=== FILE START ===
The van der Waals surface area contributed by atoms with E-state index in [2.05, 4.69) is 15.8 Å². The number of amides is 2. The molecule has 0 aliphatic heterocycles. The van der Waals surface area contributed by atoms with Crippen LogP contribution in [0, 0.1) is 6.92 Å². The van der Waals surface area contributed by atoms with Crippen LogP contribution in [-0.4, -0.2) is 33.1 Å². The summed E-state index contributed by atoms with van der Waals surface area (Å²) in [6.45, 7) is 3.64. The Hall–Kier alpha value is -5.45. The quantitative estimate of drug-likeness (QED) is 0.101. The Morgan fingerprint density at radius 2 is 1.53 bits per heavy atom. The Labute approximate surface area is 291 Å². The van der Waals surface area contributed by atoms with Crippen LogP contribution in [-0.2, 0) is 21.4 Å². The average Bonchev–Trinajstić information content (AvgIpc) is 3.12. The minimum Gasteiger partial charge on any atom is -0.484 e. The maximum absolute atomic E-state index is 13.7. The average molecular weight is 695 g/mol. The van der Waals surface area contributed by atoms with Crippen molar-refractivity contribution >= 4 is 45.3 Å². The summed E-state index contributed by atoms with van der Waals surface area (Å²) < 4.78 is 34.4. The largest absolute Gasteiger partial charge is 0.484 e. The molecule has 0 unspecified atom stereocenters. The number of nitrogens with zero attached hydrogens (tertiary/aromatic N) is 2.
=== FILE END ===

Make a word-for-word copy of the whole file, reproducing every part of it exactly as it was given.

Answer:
The van der Waals surface area contributed by atoms with E-state index in [2.05, 4.69) is 15.8 Å². The number of amides is 2. The molecule has 0 aliphatic heterocycles. The van der Waals surface area contributed by atoms with Crippen LogP contribution in [0, 0.1) is 6.92 Å². The van der Waals surface area contributed by atoms with Crippen LogP contribution in [-0.4, -0.2) is 33.1 Å². The summed E-state index contributed by atoms with van der Waals surface area (Å²) in [6.45, 7) is 3.64. The Hall–Kier alpha value is -5.45. The quantitative estimate of drug-likeness (QED) is 0.101. The Morgan fingerprint density at radius 2 is 1.53 bits per heavy atom. The Labute approximate surface area is 291 Å². The van der Waals surface area contributed by atoms with Crippen LogP contribution in [-0.2, 0) is 21.4 Å². The average Bonchev–Trinajstić information content (AvgIpc) is 3.12. The minimum Gasteiger partial charge on any atom is -0.484 e. The maximum absolute atomic E-state index is 13.7. The average molecular weight is 695 g/mol. The van der Waals surface area contributed by atoms with Crippen molar-refractivity contribution >= 4 is 45.3 Å². The summed E-state index contributed by atoms with van der Waals surface area (Å²) < 4.78 is 34.4. The largest absolute Gasteiger partial charge is 0.484 e. The molecule has 0 unspecified atom stereocenters. The number of nitrogens with zero attached hydrogens (tertiary/aromatic N) is 2.